A Reggio Emilia Approach
The Reggio Emilia Approach is an educational philosophy containing a set of “principles” that encourage the development of the child and self. Every child is born a scientist, they are born inquisitive and they are born inspired. Traditional education systems stunt this growth through rigid curricula and set rules determined by adults. The Reggio Emilia approach is very different. The concept is to take what children already have and nurture this. All children bring with them an innate curiosity about the world and their own individual sense of self. The teacher’s job is to facilitate learning, guided by the founding principles and with a focus on the “hundred languages” philosophy.
A British Early Years Approach
We base our curriculum upon the Reggio approach as it has so many strengths. The style of education is perfect for developing curiosity, for teaching children to empathise with others, for giving them motivation and goals without influencing them with our own biases. However we believe that no educational system is perfect and therefore we have taken parts of the British Curriculum and merged it with a Reggio way of thinking in order to teach Phonics, Maths and Thai separately. A child that can read and write and has basic maths skills is able to truly investigate by themselves. Being able to read and record information opens up a child’s world to boundless research. This is a vital aspect for helping children become truly independent. This does however go against the Reggio philosophy where children are in charge of the learning.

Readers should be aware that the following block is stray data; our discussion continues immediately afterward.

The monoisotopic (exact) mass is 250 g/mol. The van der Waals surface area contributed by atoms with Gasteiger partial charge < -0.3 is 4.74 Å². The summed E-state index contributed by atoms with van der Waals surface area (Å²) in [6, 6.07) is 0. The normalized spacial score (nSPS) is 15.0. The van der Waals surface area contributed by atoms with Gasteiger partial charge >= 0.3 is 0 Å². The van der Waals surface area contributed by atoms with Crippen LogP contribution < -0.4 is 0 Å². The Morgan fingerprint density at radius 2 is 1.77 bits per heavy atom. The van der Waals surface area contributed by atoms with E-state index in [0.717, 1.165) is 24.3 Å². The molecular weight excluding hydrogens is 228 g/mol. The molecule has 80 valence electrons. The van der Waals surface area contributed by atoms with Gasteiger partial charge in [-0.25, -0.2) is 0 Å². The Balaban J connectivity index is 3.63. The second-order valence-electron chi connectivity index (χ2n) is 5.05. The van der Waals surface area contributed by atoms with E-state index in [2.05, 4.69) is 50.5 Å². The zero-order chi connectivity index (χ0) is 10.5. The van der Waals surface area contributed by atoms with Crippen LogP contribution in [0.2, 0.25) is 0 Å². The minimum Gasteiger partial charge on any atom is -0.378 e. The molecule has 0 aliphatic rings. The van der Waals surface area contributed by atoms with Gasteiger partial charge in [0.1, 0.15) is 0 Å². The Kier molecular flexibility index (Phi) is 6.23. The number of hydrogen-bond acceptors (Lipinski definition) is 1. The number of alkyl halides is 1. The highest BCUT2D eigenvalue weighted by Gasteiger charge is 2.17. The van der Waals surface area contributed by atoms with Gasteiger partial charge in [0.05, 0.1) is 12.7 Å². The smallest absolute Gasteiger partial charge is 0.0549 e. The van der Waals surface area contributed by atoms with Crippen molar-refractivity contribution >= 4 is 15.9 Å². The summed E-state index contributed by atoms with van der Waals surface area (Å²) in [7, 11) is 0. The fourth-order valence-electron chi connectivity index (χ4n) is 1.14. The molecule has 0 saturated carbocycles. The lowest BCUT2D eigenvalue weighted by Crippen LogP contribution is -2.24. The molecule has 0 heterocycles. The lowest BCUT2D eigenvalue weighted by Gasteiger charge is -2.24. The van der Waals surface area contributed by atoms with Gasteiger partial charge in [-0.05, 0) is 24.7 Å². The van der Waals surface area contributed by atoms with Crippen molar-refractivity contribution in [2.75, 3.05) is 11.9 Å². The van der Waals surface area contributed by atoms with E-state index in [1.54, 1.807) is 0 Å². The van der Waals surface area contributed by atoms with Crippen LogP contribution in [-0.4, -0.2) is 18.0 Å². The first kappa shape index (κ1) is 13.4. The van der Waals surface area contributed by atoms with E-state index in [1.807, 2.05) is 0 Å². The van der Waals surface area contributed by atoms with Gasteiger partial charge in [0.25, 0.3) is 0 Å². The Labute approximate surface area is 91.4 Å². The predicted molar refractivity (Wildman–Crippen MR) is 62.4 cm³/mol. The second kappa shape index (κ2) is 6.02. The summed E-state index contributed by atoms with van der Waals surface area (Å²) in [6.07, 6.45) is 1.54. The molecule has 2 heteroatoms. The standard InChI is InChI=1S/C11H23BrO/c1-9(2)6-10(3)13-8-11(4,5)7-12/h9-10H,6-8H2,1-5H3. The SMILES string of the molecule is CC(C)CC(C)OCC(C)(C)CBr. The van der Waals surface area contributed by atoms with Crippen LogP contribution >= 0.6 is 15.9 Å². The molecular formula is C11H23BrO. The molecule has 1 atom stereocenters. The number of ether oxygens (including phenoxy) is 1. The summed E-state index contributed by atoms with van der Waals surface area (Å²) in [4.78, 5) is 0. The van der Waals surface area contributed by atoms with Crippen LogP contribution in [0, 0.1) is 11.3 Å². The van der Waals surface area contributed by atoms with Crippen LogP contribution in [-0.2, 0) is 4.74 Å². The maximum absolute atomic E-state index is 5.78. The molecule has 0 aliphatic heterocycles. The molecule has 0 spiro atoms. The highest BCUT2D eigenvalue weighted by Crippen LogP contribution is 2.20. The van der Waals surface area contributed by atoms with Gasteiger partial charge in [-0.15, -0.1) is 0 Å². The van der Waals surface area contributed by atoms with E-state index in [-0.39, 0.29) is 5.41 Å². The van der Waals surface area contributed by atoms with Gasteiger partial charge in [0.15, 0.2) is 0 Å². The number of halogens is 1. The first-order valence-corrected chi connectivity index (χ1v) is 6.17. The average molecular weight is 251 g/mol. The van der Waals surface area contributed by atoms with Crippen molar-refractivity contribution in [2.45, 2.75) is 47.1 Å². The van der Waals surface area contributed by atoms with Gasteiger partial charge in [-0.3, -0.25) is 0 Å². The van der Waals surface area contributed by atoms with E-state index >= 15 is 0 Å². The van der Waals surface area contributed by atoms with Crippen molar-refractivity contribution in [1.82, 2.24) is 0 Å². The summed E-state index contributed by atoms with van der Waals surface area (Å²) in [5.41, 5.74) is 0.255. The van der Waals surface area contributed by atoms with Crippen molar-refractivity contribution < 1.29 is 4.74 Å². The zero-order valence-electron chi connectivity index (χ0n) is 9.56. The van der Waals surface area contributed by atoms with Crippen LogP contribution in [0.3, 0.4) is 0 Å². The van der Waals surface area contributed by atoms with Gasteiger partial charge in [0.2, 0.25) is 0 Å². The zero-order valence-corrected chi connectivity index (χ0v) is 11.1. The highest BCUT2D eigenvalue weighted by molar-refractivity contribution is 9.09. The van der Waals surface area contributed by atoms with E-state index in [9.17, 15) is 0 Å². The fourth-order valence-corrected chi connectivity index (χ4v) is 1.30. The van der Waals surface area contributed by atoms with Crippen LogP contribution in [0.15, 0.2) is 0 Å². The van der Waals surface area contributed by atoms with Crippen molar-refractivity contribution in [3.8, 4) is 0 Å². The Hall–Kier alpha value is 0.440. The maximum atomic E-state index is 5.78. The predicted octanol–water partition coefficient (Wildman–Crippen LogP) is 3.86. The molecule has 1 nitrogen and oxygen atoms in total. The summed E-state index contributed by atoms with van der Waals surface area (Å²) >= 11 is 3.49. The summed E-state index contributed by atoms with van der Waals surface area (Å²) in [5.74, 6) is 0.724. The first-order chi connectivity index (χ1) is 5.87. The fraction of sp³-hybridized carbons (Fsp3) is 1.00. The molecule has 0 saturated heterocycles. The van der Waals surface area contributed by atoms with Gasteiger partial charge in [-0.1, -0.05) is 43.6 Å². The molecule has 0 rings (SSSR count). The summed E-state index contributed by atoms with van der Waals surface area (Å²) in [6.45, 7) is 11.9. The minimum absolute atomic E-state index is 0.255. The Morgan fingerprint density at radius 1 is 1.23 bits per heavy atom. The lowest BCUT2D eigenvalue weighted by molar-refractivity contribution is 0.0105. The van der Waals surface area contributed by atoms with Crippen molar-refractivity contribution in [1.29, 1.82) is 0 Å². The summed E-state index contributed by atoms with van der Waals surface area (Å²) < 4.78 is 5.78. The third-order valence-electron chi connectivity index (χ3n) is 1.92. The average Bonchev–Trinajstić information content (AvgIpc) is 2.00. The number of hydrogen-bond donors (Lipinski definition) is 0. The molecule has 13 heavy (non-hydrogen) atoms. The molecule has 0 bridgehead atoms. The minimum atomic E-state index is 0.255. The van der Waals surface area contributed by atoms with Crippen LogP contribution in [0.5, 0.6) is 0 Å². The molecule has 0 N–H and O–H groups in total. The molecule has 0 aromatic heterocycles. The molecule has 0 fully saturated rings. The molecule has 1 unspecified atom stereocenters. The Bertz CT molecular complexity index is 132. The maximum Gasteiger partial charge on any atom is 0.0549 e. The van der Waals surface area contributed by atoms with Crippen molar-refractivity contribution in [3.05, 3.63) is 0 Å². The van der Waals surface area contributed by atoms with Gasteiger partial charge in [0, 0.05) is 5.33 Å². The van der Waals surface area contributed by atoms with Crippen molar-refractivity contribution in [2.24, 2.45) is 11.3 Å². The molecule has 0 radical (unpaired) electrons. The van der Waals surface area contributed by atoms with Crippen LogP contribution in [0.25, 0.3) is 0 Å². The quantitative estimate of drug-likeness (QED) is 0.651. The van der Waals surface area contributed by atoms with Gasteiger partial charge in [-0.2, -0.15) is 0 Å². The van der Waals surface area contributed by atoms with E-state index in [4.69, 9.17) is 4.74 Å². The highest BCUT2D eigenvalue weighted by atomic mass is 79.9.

Our curriculum is set up with the idea of every lesson should be a “party”. We use party games merged with phonics teaching. For example the children play musical chairs with phonics letters on their seats. Staying within the realms of Reggio we believe that if a child is not interested in learning in any lesson, whilst we encourage we do not force them to take part. In fact if they aren’t enjoying the lesson, the teacher will take note and adapt the lesson so that the child is motivated to join in. This approach means that the children are always motivated, they are still responsible for their learning, they are in charge but they also gain the vital skills needed to pursue a truly independent Reggio style of learning.
There are many important modes of expression in a child’s development. These modes of communication are called the “Hundred Languages” and include the likes of sculpture, shadow play, music, movement, writing, speech and many more.
The environment serves as the “Third Teacher” with focus on such things as the children’s work, loose parts, light, shadow, nature and recyclable materials. All aspects of the environment provide the children with opportunities to discover, question and learn.
Teachers act as mediators between what the children currently understand and what they are on the threshold of understanding. The teacher’s role is to help the children to achieve the goals that they themselves have set.
A Balanced Approach
Children who learn at British Early Years Centre start their learning journey at a much earlier stage than their peers do in other schools in Thailand or in the U.K. It is important to note however, that the teaching, across all of the age groups is heavily reliant on game and party based activities. Teachers incorporate learning objectives into fun, well known games that children love to play, perhaps using familiar toys, puppets and other fun props.
We are able to boast incomparable literacy, maths and Thai levels. Our curriculum for the core subjects is so strong now that our children are achieving levels and results at least 1 year ahead of the national average in the U.K. In most cases, with children that have studied with us since Pre-K, they are more than 2 years ahead in Phonics and Maths. Our online coverage in recent years has caught the attention of many educational institutions overseas including the U.K. and Korea. The European Chamber of Commerce has now named BEYC as their sole recommendation for a Preschool and Nursery for Expat families relocating to Bangkok.